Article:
5 things we learned from Beauty and the Beast

The live-action remake is out this weekend. We look back on everyone's favourite kidnap-based-fairytale to see if Disney can teach us anything about real life

As payback for judging by appearances, a handsome prince is transformed into a hideous beast, and will stay that way forever unless someone falls in love with him. Fortunately, the kind-hearted Belle (who he imprisoned) fits the bill.

Fine, fine, it’s a fairytale, but with the live action remake released in UK cinemas this week, you do kind of have to wonder why these stories still have so much appeal?

Most Disney films have a moral message of some sort or another, but from our obsession with the way we look to the dangers of 'mob mentality', there’s a lot that's recognizable about our world and our economies in Beauty and The Beast.

Appearance isn’t everything

Beauty and the beast dance

Beauty and The Beast is all about recognizing the beauty inside, and not making judgements based on appearances. If the Beast had never judged the enchantress, we wouldn’t be in this mess in the first place. Then, Belle has to realize she loves the Beast (sorry, spoiler) – a process that would probably have been much quicker if he was still a handsome prince.

Judgements like that happen all the time – economists say there’s something called a ‘beauty bias’ in most economies: all other things equal, prettier people usually make more money.

Take the workplace. The idea that appearance isn’t such a great indicator of what’s inside is still being talked about (seriously, do they not watch Disney?) Industries with strict dress codes get criticized for putting substance over style – big UK banks for example came under fire recently for saying that “loud ties” were a no-no in job interviews and there’s been a very gradual realisation that high heels might not make you better at your job.

Reading is good for the soul

Belle in bookstore

Belle is brave, intelligent and independent. Oh, and she loves to read. Reading's been linked to increased intelligence, higher levels of self-esteem, and apparently it probably makes you nicer: it's been argued that fiction improves the way you interact with other people – known as your emotional intelligence – because it focuses your mind on characters and their relationships.

But most of all, reading makes Belle happy and maybe that’s the most important thing of all – there's a whole group of economists who think that our   should be thought of as more important than our money and wealth.

No one life is worth more

Belle's father

When Belle chooses to take her father’s place as the Beast’s prisoner, ‘crazy old Maurice’ isn’t happy - he argues that he’s lived his life, but she has years ahead of her, so he should stay instead. Belle doesn’t listen.

Again, saving your father by volunteering to be imprisoned by a mythical beast is an unlikely scenario, but the dilemma of whose life is ‘worth more’, is seen in healthcare systems everywhere.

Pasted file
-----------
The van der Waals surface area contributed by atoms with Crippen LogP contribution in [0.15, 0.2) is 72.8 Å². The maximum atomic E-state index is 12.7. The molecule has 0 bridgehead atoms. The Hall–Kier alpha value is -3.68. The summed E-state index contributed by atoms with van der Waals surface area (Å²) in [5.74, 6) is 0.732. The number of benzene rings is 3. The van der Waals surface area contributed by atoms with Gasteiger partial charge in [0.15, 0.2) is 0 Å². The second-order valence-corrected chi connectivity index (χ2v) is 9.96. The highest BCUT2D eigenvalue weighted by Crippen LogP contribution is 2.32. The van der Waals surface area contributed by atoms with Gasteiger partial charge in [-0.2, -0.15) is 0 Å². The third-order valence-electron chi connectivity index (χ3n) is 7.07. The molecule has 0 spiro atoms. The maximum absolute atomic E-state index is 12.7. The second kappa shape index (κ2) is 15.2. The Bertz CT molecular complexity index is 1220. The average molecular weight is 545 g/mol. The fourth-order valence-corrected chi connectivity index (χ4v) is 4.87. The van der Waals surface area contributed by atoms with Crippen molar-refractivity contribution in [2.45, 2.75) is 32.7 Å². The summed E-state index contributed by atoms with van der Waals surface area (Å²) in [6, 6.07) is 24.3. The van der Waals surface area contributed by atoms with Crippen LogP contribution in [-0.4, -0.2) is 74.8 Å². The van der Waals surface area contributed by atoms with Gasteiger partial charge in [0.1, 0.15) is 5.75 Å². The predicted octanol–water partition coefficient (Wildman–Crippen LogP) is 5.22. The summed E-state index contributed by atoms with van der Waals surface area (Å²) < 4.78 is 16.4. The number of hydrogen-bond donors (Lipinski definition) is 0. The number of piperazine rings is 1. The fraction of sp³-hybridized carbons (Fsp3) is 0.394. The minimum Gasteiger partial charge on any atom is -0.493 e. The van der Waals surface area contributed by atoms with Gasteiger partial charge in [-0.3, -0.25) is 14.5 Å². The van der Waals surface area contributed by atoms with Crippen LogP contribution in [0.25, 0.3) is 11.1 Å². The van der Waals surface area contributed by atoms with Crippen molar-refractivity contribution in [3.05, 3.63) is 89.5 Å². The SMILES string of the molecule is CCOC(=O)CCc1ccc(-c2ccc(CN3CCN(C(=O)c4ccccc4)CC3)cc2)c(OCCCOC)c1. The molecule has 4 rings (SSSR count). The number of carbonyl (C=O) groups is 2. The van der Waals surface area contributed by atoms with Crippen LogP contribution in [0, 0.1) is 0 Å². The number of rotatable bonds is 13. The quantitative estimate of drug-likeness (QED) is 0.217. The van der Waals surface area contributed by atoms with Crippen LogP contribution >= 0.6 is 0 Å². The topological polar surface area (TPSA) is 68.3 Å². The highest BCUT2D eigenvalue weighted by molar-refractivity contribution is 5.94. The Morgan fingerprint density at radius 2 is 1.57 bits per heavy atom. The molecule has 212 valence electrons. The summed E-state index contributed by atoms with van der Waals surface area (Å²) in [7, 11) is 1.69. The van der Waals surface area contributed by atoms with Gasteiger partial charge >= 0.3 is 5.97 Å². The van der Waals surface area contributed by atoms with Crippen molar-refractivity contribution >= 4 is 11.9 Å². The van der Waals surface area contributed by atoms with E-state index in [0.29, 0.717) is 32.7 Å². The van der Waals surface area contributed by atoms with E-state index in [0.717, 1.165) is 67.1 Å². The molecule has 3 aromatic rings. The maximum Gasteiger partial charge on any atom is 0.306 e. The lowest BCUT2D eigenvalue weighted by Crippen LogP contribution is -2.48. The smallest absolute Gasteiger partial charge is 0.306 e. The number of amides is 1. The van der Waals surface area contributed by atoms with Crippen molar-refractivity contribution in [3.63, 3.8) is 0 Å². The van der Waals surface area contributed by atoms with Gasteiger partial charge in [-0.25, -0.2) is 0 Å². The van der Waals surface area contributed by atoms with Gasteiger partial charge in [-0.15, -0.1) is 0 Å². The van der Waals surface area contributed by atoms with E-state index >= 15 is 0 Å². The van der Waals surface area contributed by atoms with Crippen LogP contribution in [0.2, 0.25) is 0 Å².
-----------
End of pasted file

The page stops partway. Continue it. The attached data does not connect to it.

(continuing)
Basically, there’s a group of people (like Belle’s dad) who think that younger people should be favoured over older people so everyone gets a chance for a decent length of life – it's called the ‘fair innings’ argument. On the other side are people who think everyone should be treated equally, regardless of age – this is the rule used by the National Health Service in the UK for example.

Letting skills go to waste gets you down

Cogsworth dancing

All the staff at the castle have been turned into appliances. Sure, they know how to put on a show but there’s not that much for them to do anymore.

Lumière, the hospitable candelabra, misses and dreams of the good old days when his skills were being ‘put to to test’.

So yes, no sad candles IRL, but we do have unemployment and unemployment isn't just a financial issue, it's a psychological one too. The mental health impact of being out of work is a real problem – in the USA, groups have been set up to help unemployed people not just get back into work, but also stay motivated and look after their mental health. Interviewees at one group said the psychological impact partly comes from the fact that we're made to think we’re defined by work. Without it, our identity feels less secure. Maybe that’s why the castle's staff feel like getting their old jobs back was equal to becoming ‘human again’.

It’s easy to get carried along with a mob

Mob storms the castle

The movie's token villain, Gaston, decides it’s time to kill the Beast because the creature won the heart of Belle, who Gaston wanted to marry. He can’t attack the castle alone, but fortunately he’s surrounded by an angry mob (why are there so many angry mobs in Disney?)

The act of going along with the crowd is known as 'herd behavior' and it’s seen pretty much everywhere, but has been a big problem in the – when people decide which business they want to buy a share of (or invest in) they often go by what other investors are doing with stocks. This makes the share of that company more valuable, which drives up prices, which brings in more investors, and before you know it, there’s a hugely inflated price that nobody really understands. Unfortunately, much like Gaston does, these prices usually come crashing down dramatically at some point.

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